Looking at melf resistor values, grayscale imaging presents a difficult subject to discern, but color clearly shows the difference.
24-bit color demands more processing power and greater data storage capacity. Today however, cost-effective memory and hard drive storage options are abundant. And Moore's Law still holds true in the exponential growth of computer processing power over time. All AOI systems from Marantz Business Electronics use 24-bit color technology with several color transformation models, and deploy every graphic designer's favorite tool to cope with the 24-bit image processing workload — an Apple Mac at the heart of every machine. Macs are renowned for their exceptional graphics capability. An obvious advantage of 24-bit color AOI is the ability to discern colors for certain components as well as printed legends. Combined with synthetic modeling principles that start with a "real" picture, very accurate yet flexible models can be quickly produced that provide optimum tolerance. This eliminates the possibility of an operator "adding" an incorrect component to the acceptability range — thereby making the inspection process meaningless.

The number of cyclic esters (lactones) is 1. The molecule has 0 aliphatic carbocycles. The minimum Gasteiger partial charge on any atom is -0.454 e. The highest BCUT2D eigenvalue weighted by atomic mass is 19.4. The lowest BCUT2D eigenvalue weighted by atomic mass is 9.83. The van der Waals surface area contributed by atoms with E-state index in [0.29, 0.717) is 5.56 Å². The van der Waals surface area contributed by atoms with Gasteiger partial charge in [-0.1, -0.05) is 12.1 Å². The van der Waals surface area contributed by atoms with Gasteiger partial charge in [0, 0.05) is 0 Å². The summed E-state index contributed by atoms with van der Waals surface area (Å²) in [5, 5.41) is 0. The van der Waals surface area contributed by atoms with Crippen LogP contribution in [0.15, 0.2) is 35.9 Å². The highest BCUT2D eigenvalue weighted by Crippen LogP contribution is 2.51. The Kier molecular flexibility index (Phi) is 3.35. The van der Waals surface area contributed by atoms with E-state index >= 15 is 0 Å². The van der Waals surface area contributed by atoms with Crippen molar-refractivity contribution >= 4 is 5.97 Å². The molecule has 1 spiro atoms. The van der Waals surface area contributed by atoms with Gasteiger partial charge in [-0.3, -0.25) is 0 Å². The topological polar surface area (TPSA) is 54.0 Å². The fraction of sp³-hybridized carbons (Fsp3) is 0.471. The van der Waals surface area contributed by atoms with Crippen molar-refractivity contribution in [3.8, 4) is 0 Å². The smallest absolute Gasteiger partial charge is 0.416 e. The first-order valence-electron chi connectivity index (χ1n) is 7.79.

Detecting color on components is useful for melf resistor banding and orientation of melf diodes. It's also very useful for checking LED colors. Grayscale struggles with the difference between red and green — the most common colors for LEDs. But component color checking is only the tip of the iceberg, and like an iceberg, it's the depth that matters.
Among the common causes of false alarms are simple factors like board color, board surface finish and the contrast between boards and components. Here, 24-bit color can make a huge difference. Introducing additional technologies like coaxial lighting and data processing techniques such as Synthetic Imaging indicates just how much detection improvement can be gained when starting with 24-bit color data.